Do you dread receiving another email inviting you to a meeting in a few days and asking you to make a presentation? Yes? It’s a widespread feeling and it’s happening right now all over the world.
After you initial discomfort, you decide to look over past presentations, select a bunch of slides and do the usual cut-and-paste into a new slide deck, changing the title slide, the date and maybe the agenda.
When you select slides, you say to yourself “I need to talk about this, and this, and maybe even this…”
The result is a mashup of slides that often lack a cohesive arrangement.
But this is not the only problem. It lacks purpose.
Here is my advice to you.
Ask yourself these 3 questions, seriously, before you select the slides:
- What do I want to be the outcome of my presentation? (If I am asked to give a presentation, there is a purpose.)
- After I am done presenting, I want everybody in the room to know what? Or to do what?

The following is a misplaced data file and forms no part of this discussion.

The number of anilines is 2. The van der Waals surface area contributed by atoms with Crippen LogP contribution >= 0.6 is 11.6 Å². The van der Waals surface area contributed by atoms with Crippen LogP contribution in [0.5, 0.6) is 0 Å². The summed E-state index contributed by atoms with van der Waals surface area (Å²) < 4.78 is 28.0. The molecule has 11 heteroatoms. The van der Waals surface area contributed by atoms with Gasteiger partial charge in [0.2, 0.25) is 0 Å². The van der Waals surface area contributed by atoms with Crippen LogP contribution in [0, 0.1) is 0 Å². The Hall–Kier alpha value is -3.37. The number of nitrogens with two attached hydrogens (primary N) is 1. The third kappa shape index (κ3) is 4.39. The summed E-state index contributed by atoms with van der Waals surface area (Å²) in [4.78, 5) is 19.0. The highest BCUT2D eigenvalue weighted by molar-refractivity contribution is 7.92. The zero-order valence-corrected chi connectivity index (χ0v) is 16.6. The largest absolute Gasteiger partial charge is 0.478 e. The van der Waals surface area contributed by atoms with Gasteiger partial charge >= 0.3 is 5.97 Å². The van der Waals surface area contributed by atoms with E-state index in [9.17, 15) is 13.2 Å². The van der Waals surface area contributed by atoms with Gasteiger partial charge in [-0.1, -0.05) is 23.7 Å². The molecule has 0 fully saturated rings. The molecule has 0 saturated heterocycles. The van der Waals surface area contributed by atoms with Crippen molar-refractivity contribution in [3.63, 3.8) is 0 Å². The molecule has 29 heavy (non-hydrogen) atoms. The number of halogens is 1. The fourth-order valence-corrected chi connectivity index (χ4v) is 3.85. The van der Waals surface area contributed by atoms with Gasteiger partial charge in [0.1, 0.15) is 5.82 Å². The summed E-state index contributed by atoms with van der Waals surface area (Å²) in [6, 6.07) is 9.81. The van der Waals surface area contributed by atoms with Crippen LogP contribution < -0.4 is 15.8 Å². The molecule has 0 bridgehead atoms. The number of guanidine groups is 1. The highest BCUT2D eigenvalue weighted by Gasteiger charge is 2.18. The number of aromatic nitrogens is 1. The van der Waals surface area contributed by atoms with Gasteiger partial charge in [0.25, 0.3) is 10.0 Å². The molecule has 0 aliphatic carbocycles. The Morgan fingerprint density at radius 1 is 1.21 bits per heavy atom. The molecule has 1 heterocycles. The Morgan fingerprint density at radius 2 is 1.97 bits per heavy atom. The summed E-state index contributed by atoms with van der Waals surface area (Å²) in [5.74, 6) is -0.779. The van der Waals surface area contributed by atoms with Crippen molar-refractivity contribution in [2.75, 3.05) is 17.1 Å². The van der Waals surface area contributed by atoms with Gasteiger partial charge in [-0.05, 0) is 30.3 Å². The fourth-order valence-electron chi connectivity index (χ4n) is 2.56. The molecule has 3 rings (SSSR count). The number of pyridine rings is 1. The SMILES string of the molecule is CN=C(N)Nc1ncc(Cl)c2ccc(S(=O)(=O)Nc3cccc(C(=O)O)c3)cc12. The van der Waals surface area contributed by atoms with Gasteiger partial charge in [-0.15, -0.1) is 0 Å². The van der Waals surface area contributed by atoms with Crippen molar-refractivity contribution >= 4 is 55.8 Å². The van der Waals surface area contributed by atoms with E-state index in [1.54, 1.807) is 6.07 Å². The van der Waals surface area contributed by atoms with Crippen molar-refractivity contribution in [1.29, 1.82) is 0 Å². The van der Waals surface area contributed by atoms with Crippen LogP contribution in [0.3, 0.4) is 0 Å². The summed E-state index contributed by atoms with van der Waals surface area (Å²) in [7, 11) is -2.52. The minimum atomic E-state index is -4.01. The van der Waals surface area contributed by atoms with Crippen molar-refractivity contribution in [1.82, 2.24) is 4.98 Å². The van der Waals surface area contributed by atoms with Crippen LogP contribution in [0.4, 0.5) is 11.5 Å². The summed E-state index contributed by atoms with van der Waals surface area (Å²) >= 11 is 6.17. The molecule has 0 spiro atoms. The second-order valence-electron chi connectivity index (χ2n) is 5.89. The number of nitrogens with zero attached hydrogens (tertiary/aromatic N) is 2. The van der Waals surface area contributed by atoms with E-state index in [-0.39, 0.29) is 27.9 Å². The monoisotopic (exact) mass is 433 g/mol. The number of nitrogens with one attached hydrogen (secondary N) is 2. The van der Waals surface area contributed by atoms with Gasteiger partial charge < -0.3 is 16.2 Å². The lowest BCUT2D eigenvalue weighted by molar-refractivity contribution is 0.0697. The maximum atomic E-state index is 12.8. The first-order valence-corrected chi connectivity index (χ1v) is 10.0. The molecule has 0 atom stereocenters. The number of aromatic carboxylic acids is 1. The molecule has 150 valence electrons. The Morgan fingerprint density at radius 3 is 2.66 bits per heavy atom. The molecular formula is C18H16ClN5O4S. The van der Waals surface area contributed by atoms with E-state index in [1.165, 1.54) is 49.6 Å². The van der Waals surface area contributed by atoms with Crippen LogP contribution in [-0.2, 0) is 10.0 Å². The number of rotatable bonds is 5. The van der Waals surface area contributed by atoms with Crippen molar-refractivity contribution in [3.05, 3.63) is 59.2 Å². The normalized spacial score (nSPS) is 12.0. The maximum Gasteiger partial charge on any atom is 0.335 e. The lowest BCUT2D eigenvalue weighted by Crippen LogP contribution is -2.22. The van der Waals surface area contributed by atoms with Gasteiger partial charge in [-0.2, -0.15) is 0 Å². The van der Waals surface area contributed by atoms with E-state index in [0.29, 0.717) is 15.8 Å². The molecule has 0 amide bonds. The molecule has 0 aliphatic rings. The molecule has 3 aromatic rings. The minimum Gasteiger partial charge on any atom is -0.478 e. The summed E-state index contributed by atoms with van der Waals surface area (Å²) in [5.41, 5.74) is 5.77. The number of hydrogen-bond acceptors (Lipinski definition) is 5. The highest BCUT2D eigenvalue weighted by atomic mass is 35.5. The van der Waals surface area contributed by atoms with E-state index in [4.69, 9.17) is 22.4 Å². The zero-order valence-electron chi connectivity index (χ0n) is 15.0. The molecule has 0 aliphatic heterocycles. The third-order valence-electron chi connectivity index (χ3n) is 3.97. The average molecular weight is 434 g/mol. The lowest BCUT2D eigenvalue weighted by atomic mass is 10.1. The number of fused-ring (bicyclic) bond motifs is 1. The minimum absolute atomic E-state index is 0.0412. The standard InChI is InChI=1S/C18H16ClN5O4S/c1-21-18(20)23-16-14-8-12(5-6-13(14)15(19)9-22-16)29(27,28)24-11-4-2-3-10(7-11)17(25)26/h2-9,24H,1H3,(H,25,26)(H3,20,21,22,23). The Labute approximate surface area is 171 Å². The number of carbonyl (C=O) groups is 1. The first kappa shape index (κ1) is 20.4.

- If there are three things I want them to know/do when they leave the room, which are absolutely essential, what would they be?
If you reflect on these questions, you will find the three key points your presentation needs to address (this is your agenda). Now you can look at past presentations and find supporting materials to communicate your key points.
Just these key points.
The rest is useless.
If you liked this post, you might enjoy reading this one as well: On being different (in presentations)
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Photocredit: anieto2k on Flickr, CC license. Composition: Haikudeck